Not knowing the origins of the tree house, I turned to the web and J. B. Jackson. Several online dictionaries define tree house as "a playhouse built in the branches of a tree" or more generally, "a structure built among the limbs of a tree, usually for recreation." Wikipedia did not provide any information on the origin of the tree house but did provide a link to The Treehouse Guide, a building and reference website. Unfortunately this website does not offer an origins story. I don't own The Treehouse Book by Peter Nelson, Judy Nelson, David Larkin, Paul Rocheleau and it is not available at my local library.
On to J. B. Jackson, landscape geographer and historian particularly of the vernacular or everyday American landscape. Jackson's 1994 tree essay is titled "In Favor of Trees." Although he does not mention the tree house, what he does mention might be a clue to its origins. He begins the essay thus:
Like millions of other Americans I have no great liking for wilderness and forest, but like the majority of Americans I am fond of trees: individual trees, trees in rows along the street or in orchards, trees in parks.
We like being among trees, so why not literally be in a tree?! Might the tree house have evolved out of sitting on a wooden wrap-around tree bench or dancing around a maple, hawthorn, or birch at a Maypole festival?
What else does Jackson tell us? Towards the end of "In Favor of Trees" he argues for experiential relationships with trees.
The contemporary forest experience emphasizes the visual [his emphasis] aspect, the scenic, the ecological, the photogenic. We are not the touch, much less pick up or carry away, any object we find of interest. We are tactfully told that we are not at home but in a museum....For the fact of the matter is humanity's closest and most productive relationship with nature derives from personal, physical contact, and from a desire to appropriate whatever attracts us.
The tree house as art is a museum-type piece. We saw the Tadashi Kawamata "Untitled (Tree Huts)" 2008 installation in Madison Square Park in January 2009. These tree houses (huts) are not accessible for "personal, physical contact," but the installation is definitely visually engaging and photogenic. Kawamata was an artist-in-residence with Mad. Sq. Art, a project of the Madison Square Park Conservancy. Reactions to the sculpture are mostly positive (intrigued by the concept): Tadashi Kawamata's Tree Huts at The Landscape, Tadashi Kawamata Builds Tree Houses in New York City at Smithsonian.com, A Tree Hut Grows in Manhattan at Gothamist, and New Public Art Insanity: Tree Houses in Madison Square Park at Curbed. Here is Mad. Sq. Art has on Kawamata's tree huts:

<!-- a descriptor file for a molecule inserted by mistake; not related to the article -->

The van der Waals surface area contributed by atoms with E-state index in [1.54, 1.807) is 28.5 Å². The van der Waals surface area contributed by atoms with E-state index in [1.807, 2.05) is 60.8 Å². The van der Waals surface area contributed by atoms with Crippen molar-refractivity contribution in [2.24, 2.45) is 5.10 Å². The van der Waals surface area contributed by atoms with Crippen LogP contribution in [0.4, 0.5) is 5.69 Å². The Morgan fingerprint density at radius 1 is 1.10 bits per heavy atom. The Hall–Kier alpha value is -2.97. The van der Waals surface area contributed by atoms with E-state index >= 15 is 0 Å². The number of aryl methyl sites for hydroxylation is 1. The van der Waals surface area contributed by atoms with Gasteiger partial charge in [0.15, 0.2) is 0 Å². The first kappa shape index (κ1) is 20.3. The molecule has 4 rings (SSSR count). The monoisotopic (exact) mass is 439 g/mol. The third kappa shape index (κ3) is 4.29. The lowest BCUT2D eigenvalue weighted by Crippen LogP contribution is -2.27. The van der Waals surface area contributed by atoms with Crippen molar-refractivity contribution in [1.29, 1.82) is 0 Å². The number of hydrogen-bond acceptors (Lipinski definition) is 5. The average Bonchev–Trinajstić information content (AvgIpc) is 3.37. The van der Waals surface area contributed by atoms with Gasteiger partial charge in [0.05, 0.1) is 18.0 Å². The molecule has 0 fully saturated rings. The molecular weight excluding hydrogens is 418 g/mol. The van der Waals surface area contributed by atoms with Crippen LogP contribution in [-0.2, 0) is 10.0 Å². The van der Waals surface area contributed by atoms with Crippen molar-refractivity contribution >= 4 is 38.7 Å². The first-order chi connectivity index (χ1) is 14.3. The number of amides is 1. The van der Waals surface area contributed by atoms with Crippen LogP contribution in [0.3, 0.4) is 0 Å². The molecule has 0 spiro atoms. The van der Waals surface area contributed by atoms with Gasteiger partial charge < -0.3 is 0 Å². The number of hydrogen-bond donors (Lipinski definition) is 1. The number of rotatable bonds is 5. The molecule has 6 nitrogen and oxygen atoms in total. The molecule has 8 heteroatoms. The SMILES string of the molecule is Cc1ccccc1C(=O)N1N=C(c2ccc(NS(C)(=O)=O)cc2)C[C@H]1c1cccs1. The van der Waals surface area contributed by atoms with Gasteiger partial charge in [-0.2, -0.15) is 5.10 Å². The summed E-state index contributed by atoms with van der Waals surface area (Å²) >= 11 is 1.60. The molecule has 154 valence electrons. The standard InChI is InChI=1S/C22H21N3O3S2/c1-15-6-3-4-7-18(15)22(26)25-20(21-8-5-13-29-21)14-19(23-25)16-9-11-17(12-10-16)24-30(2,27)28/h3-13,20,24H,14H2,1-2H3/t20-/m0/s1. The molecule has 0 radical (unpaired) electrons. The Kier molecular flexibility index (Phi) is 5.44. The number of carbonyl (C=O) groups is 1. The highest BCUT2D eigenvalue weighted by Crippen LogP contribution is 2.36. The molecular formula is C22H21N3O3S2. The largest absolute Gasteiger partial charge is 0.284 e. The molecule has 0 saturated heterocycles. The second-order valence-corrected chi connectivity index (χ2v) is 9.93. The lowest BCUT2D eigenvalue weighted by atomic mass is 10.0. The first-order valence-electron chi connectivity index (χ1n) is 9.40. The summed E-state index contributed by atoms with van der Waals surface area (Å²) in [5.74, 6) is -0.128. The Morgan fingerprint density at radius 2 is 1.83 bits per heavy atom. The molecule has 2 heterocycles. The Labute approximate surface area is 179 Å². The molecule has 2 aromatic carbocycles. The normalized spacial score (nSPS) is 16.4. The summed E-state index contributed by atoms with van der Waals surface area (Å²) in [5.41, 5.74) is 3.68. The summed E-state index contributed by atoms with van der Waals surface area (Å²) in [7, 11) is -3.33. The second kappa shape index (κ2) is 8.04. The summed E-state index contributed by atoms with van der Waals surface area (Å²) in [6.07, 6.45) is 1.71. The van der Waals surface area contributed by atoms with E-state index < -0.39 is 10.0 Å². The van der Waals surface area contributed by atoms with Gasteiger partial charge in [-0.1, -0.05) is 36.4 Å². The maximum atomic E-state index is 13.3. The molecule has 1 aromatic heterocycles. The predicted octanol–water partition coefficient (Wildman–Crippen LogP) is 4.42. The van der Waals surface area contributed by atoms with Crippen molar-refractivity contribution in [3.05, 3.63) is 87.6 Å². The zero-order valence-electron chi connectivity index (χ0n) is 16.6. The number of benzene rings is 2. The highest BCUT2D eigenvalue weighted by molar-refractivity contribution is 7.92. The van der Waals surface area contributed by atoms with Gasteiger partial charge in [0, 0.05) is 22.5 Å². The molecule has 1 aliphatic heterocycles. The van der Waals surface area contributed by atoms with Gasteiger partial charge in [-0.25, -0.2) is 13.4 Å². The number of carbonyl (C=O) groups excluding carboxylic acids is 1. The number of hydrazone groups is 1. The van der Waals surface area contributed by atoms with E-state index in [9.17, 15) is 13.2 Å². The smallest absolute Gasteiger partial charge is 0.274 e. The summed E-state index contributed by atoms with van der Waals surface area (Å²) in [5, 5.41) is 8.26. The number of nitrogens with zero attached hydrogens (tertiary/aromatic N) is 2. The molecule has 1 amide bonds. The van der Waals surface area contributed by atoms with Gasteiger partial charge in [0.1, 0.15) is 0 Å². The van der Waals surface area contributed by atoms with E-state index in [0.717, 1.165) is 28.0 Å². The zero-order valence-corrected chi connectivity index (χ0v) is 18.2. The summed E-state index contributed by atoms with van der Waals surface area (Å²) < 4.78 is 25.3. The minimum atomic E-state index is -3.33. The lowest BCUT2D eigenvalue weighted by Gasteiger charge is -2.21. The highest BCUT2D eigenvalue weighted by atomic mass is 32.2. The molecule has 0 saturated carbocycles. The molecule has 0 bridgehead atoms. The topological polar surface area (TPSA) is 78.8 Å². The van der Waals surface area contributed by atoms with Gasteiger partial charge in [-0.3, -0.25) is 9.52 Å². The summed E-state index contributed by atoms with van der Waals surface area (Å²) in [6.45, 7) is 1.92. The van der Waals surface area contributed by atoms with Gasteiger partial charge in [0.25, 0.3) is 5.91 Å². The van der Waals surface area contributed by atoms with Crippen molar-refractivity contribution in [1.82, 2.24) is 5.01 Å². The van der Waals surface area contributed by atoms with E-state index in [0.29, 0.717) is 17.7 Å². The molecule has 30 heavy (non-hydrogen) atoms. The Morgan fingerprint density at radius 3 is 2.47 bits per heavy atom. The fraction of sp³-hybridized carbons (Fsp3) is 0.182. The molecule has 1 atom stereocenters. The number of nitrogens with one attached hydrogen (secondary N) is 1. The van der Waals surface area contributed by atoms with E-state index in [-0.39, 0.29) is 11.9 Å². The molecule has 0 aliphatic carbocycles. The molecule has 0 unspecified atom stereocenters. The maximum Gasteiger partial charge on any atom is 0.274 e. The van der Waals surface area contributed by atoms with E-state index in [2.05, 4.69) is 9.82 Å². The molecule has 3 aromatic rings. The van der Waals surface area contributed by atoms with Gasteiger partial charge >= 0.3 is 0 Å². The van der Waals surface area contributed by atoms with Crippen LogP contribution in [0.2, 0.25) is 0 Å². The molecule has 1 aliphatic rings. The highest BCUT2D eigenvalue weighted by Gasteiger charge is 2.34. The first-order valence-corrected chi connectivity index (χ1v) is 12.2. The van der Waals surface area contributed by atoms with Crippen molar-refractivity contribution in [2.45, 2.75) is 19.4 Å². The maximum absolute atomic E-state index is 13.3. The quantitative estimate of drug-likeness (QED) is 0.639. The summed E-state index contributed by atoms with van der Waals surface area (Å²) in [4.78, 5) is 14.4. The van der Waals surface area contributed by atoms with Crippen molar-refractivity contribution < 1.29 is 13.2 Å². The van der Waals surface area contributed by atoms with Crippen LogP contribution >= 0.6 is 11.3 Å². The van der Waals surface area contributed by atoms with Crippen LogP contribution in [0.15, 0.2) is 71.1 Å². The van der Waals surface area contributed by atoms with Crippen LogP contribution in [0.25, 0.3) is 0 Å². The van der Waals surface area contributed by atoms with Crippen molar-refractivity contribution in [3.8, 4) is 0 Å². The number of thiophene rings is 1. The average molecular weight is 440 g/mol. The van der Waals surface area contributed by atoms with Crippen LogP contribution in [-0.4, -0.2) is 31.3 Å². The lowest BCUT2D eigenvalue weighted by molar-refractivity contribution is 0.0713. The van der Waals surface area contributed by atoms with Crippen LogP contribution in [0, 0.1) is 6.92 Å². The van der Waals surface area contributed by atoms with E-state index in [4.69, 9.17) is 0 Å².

Tree huts in particular are an emerging focus of Kawamata’s work; a crystallization of Kawamata’s interest in the architecture of shelter and of the insertion of private objects into public spaces as a method of renegotiating the meaning of both.
Finally, the wood domes of Andy Goldsworthy which are not so much tree houses as tree rooms. We saw the "En las entranas del arbol" exhibit at the Museo National Centro de Arte Reina Sofia, en el Palacio de Cristal, Parque del Retiro in December 2008. No touching and no photographs were allowed (the photographs were taken from the exterior of the palacio/ museo), but you were allowed to go inside the domes. The feeling was of being in a forest, inside a tree. I could smell the bark and sap (the trees used were "already harvested" Scots Pine from a timber operation north of Madrid). Goldsworthy describes his 1983 experience inside a hole in a sycamore tree as "being in the stomach of the tree." The architecture of the domes mirror the architecture of the palacio: "a glass epidermic, a layer in the growth principle that radiates from the centre."